This article is adapted from an essay written for a course at Wesley Seminary.
Becoming more self-aware is both a powerful experience and also a painful one. It is a process of seeing our brokenness and finding our worth. In my journey to better understand myself, I have had both great epiphanies and challenging moments of reflection. I find it most difficult to understand who I am and trying to determine what to do about the insights I learn about myself. Throughout much of my adolescent years, my goal was to make people perceive me the way I wanted to be seen. Today, I still catch myself trying to develop a persona so that people will see me in a certain way.
There is great value in self-awareness because it helps us focus on being the people that God wants us to be. Gangel and Canine write:
“Perhaps the words ‘Know thyself’ first appeared on the temple wall at Delphi… in actuality this concept is far more ancient than the oracle at Delphi and comes from a much more reputable source. In Proverbs 23:7 we read, ‘For as he thinketh in his heart, so is he’ (KJV).”
The idea of knowing ourselves is essential because it is a biblical concept. If we are building our lives on the foundational aspects of Godliness and being true to ourselves, we can live life to its fullest. Jesus reminds us of the essential nature of self-awareness because we have eternal consequence for our words:
“Either make the tree good, and its fruit good; or make the tree bad, and its fruit bad; for the tree is known by its fruit. You brood of vipers! How can you speak good things, when you are evil? For out of the abundance of the heart the mouth speaks. The good person brings good things out of a good treasure, and the evil person brings evil things out of an evil treasure. I tell you, on the day of judgment you will have to give an account for every careless word you utter; for by your words you will be justified, and by your words you will be condemned.” (Matthew 12:33–37, NRSV).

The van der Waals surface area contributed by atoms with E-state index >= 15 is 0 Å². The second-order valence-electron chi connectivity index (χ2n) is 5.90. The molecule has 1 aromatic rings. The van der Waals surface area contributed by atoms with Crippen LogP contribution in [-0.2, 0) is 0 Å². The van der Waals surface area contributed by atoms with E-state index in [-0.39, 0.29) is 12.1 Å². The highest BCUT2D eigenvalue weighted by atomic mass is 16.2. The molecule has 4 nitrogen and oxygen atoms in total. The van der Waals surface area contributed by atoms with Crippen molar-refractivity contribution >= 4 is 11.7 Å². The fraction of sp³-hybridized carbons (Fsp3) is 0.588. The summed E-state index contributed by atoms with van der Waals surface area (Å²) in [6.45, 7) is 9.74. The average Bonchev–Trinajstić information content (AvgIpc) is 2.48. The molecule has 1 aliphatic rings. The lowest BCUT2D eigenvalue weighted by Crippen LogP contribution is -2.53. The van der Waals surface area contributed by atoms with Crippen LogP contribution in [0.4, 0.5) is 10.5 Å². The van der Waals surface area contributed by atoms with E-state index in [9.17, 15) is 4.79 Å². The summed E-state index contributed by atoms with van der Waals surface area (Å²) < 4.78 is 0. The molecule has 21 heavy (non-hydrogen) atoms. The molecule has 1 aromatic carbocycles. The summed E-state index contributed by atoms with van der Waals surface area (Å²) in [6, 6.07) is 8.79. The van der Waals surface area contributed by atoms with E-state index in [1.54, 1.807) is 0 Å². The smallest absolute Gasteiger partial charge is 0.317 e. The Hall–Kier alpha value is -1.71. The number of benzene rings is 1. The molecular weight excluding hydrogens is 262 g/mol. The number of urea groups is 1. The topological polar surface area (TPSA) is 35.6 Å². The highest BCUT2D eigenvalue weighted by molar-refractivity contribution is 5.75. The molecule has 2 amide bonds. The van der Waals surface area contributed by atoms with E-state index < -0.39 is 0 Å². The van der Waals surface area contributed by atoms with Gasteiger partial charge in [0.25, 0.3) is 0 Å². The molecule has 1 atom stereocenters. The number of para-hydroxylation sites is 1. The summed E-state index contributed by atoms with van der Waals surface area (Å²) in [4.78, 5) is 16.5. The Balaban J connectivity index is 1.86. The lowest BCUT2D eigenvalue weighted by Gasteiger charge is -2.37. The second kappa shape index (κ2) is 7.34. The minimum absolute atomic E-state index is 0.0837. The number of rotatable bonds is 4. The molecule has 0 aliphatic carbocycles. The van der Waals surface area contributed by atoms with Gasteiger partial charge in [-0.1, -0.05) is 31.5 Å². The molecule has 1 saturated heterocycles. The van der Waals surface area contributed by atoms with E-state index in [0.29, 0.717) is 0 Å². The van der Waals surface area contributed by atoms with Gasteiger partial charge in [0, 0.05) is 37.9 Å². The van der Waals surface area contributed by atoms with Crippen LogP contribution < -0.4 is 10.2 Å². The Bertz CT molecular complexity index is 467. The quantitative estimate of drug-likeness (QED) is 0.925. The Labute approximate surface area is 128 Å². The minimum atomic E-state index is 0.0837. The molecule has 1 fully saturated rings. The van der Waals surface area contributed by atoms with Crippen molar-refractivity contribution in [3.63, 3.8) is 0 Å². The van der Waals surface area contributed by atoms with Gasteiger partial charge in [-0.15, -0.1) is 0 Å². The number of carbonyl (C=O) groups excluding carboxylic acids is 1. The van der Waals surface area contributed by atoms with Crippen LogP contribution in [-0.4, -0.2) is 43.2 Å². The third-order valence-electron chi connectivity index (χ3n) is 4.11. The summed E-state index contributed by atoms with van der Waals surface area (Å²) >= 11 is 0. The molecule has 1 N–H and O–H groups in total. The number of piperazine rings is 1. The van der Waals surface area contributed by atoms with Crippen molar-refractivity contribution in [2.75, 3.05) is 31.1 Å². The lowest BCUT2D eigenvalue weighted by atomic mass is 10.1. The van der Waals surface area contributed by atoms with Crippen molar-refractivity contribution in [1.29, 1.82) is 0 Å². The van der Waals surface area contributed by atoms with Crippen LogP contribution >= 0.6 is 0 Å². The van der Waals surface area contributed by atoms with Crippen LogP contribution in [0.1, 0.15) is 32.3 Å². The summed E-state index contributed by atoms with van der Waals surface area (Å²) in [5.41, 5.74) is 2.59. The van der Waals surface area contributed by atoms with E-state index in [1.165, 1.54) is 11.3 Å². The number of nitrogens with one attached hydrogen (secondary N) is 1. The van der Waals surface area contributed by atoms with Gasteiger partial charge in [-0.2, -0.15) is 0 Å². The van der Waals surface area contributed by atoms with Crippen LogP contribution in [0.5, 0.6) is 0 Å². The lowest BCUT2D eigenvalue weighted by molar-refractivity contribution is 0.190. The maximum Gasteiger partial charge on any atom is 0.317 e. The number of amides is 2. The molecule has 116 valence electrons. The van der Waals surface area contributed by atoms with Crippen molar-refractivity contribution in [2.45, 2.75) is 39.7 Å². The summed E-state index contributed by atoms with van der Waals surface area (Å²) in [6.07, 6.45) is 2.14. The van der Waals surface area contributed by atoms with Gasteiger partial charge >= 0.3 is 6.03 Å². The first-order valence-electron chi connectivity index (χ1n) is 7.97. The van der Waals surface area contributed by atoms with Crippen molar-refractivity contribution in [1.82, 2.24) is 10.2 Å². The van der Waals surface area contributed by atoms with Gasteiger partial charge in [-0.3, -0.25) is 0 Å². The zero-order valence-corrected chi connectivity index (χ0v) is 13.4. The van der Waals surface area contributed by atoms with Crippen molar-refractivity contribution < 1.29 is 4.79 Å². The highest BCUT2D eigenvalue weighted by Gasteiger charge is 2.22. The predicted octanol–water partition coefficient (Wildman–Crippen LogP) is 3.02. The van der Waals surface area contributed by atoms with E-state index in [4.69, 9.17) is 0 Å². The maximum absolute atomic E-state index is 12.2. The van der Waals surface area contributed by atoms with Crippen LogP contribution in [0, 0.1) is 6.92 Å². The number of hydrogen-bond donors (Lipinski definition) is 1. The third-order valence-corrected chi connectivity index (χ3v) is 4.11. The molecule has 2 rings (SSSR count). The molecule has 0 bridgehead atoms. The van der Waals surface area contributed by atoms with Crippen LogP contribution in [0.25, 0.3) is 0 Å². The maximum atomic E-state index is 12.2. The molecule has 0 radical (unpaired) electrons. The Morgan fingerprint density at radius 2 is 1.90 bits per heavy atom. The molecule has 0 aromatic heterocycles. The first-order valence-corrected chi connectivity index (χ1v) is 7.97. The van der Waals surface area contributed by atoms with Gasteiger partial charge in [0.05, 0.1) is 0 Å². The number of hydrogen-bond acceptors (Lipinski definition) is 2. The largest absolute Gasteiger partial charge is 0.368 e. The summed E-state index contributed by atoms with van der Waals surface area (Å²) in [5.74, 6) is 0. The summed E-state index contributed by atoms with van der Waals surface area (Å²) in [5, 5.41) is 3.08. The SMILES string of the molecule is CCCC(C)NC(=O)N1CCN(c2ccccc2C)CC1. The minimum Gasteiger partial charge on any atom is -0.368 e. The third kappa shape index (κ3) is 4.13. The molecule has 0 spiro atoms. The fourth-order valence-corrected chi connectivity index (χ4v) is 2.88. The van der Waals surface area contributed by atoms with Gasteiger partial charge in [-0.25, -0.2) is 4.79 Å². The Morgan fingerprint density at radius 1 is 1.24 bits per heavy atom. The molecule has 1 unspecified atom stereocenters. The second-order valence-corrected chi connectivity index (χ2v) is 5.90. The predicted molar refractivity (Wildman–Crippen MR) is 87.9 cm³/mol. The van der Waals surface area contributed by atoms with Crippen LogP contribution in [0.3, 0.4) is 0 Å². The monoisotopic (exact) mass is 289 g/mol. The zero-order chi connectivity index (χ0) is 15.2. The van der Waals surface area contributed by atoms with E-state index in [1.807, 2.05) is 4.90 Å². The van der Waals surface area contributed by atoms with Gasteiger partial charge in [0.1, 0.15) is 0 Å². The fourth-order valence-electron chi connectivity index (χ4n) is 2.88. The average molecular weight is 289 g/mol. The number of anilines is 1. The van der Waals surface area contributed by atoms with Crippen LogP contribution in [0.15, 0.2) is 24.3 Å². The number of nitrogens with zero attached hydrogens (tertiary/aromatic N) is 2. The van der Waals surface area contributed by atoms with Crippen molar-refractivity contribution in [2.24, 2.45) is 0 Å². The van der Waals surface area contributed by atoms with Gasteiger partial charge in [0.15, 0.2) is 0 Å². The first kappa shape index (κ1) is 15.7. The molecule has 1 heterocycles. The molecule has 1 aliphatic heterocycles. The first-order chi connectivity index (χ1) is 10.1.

If a person lives a life full of darkness inside but poses to act like he or she is perfect on the outside, that person is not true to him or herself. We all possess sin and are in need of God’s transformation—true self-awareness starts with recognizing that we are not meant to live in the darkness. While we are justified and no longer held ontologically responsible for our sins, we are being transformed into the person God calls us to be and yet still have room for sin to be present. This means that we have a need to take ownership for our faults and ask forgiveness for them. To become more self-aware, we must recognize our shortcomings.
Equally essential to recognizing our brokenness, is also becoming aware of our worth. I have often struggled with low self-image and have found some solace in the words:
“I am a child of God, a person who God loves unconditionally. I will live and laugh, give and grow, in God’s love at savoring pace.”
While we want to be careful to avoid a narcissist image that modern culture pulls us toward, we also need to remember our identity in Christ. John reminds us:
“But to all who received him, who believed in his name, he gave power to become children of God” (John 1:12).